The effort to change the Faculty Senate to the Clovis Teachers Organization — complete with a logo that is similar to ACE’s — could be intended to confuse teachers who are still mulling their options, and is a signal that ACE is having an impact, Heimerdinger said.

Faculty Senate spokesman Bill Buettner could not be immediately reached for comment Wednesday.

Bidding War for Sub Teachers Raises Pay

Across the nation schools are in dire need to substitute teachers, prompting districts to raise the pay for these elusive workers.

Madera Unified announced Wednesday that it’s offering the highest pay in the region: $220 per day for regular substituting and $250 daily for a permanent substitute. The new pay rates were approved by the Madera Unified School Board at Tuesday’s meeting.

According to the district, the benefits of working as a permanent substitute include receiving health benefits valued at more than $20,000 annually; being eligible for the teacher retirement plan; remaining at the same school site; and a guarantee of 183 duty days per year. Tenure, however, does not appear to be on the table.

The shortage of substitutes is so acute that districts are having to become creative. Clovis Unified Superintendent Eimear O’Brien related last week at the 2021 Superintendent’s Breakfast that Lincoln Elementary principal Matt Verhalen filled in for four days as a kindergarten teacher.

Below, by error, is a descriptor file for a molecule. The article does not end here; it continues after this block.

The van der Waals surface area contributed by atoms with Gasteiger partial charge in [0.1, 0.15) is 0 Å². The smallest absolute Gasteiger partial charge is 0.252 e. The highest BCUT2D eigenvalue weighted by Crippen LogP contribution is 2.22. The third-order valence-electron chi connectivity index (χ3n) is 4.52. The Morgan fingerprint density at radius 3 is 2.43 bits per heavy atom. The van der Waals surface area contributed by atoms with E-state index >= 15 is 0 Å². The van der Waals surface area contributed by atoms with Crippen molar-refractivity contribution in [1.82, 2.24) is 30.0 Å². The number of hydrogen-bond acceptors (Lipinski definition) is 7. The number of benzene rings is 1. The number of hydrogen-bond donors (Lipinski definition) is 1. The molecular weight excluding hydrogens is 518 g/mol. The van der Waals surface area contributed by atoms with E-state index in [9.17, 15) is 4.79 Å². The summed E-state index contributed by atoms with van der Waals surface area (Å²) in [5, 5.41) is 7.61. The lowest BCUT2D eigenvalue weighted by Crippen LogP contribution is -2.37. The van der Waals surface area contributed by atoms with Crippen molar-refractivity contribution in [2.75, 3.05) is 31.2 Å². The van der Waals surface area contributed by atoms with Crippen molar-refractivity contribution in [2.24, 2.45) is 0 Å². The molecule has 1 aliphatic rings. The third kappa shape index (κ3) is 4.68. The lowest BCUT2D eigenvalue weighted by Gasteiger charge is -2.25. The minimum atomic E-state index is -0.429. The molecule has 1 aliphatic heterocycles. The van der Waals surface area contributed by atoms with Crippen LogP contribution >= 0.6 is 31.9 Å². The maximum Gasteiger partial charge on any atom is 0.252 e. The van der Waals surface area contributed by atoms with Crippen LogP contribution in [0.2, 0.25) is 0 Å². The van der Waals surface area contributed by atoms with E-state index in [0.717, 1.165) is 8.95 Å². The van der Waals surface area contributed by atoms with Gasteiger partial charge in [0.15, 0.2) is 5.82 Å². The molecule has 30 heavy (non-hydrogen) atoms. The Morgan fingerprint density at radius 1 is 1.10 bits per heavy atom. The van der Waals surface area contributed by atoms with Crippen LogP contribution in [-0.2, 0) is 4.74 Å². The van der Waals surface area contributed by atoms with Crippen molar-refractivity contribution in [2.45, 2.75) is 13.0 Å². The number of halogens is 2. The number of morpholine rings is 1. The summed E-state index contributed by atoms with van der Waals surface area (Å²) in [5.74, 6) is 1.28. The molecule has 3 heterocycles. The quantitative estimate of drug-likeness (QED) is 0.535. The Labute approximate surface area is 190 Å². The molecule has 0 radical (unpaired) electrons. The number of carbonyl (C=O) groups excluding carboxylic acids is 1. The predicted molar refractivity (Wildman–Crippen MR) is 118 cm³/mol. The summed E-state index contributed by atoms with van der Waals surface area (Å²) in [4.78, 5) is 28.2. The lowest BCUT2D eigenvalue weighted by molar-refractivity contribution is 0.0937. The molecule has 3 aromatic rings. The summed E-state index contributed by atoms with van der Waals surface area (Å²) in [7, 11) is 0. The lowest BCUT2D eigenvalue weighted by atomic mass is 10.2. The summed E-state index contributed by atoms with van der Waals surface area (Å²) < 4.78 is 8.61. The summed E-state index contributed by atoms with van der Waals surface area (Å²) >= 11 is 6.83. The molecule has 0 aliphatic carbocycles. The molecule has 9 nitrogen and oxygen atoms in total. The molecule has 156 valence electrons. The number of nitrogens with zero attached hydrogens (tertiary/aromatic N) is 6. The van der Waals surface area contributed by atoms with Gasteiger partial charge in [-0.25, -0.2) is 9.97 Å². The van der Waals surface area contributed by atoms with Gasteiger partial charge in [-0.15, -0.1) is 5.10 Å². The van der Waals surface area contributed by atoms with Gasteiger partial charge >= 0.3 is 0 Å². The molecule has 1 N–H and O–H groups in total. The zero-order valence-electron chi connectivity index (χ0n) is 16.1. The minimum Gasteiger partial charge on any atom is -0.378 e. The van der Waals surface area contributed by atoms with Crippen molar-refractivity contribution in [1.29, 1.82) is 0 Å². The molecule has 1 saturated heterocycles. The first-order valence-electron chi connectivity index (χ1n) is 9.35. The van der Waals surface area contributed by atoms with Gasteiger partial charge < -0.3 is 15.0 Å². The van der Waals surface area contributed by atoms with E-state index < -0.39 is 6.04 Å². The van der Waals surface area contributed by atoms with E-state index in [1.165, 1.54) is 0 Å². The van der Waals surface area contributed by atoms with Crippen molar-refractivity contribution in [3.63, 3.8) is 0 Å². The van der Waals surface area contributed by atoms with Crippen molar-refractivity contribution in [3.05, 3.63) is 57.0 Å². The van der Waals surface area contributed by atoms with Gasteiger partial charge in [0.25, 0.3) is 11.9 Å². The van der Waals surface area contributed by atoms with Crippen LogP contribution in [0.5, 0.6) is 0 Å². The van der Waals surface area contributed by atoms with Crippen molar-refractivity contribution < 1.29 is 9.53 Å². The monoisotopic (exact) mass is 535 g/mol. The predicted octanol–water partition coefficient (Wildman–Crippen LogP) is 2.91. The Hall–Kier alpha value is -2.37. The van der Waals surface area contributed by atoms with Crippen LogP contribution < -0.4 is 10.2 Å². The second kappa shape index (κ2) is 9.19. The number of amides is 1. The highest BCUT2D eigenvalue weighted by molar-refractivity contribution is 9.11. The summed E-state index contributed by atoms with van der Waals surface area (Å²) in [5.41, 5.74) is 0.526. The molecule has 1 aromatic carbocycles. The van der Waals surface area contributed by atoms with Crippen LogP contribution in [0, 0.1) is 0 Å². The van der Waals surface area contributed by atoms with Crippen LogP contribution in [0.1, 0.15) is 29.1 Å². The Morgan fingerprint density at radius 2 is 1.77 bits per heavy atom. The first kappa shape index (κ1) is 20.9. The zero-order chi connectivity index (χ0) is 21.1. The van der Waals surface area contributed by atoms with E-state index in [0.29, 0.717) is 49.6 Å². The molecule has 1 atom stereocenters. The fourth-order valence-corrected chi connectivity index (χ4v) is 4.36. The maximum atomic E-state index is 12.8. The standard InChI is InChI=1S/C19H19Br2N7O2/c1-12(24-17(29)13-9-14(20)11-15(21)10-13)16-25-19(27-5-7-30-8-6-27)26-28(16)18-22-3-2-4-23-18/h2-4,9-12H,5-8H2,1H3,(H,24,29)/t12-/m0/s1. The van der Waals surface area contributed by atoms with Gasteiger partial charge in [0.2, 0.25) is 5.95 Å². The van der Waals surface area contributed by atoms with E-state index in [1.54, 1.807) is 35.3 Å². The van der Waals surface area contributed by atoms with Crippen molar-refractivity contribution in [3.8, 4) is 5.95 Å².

$1.2M Grant Will Improve Health Services in Latino, Hmong Communities

Graduate students in Fresno State’s Department of Social Work Educations will be better equipped to provide behavioral health services to Hmong and Latino communities thanks to a new $1.2 million grant.

The grant could help increase the number of students trained to provide behavioral health services in those underserved communities through the Latino and Hmong Behavioral Health Project.

The project, part of a four-year federal grant from the Health Resources and Services Administration, is expected to train up to 76 graduate social work students.  Students will receive a $10,000 training stipend during the course of their two-year Master of Social Work program, have one year of training in area schools, health centers, hospitals, and behavioral health clinics, and then will be expected to work in underserved communities after graduation.

“California has an overall shortage of behavioral health professionals, which varies substantially by region,” said Dr. Irán Barrera, professor and chair in the Department of Social Work Education and principal investigator of the project. “The central San Joaquin Valley is especially impacted by the state’s behavioral health professional shortage, with the lowest ratio of clinicians in the state.

“With this project, we hope to increase the behavioral care workforce here in the region, especially for those serving the Latino/Hispanic and Hmong communities. There is generally a lack of cultural and linguistic knowledge when it comes to these two populations, and our goal is to alleviate the behavioral health care disparities that exist.”

The program is designed so students take one semester focusing primarily on Latino/Chicano curriculum and the next semester focusing on Hmong curriculum to better prepare them for helping both populations.